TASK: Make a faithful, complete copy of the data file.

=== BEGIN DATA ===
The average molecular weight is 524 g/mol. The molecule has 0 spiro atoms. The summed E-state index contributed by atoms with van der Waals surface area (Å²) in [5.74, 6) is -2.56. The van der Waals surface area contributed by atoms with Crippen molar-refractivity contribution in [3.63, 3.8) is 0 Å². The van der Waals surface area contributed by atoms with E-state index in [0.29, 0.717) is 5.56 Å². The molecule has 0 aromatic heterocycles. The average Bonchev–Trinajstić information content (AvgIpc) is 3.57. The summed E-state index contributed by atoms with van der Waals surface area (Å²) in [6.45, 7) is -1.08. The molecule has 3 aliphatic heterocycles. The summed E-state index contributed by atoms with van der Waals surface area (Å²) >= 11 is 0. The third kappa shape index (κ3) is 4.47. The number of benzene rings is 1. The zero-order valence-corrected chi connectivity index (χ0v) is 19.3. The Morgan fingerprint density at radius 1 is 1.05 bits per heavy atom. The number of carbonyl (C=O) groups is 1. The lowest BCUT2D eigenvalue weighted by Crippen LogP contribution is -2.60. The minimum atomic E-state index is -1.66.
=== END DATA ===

The average molecular weight is 524 g/mol. The molecule has 0 spiro atoms. The summed E-state index contributed by atoms with van der Waals surface area (Å²) in [5.74, 6) is -2.56. The van der Waals surface area contributed by atoms with Crippen molar-refractivity contribution in [3.63, 3.8) is 0 Å². The van der Waals surface area contributed by atoms with E-state index in [0.29, 0.717) is 5.56 Å². The molecule has 0 aromatic heterocycles. The average Bonchev–Trinajstić information content (AvgIpc) is 3.57. The summed E-state index contributed by atoms with van der Waals surface area (Å²) in [6.45, 7) is -1.08. The molecule has 3 aliphatic heterocycles. The summed E-state index contributed by atoms with van der Waals surface area (Å²) >= 11 is 0. The third kappa shape index (κ3) is 4.47. The number of benzene rings is 1. The zero-order valence-corrected chi connectivity index (χ0v) is 19.3. The Morgan fingerprint density at radius 1 is 1.05 bits per heavy atom. The number of carbonyl (C=O) groups is 1. The lowest BCUT2D eigenvalue weighted by Crippen LogP contribution is -2.60. The minimum atomic E-state index is -1.66.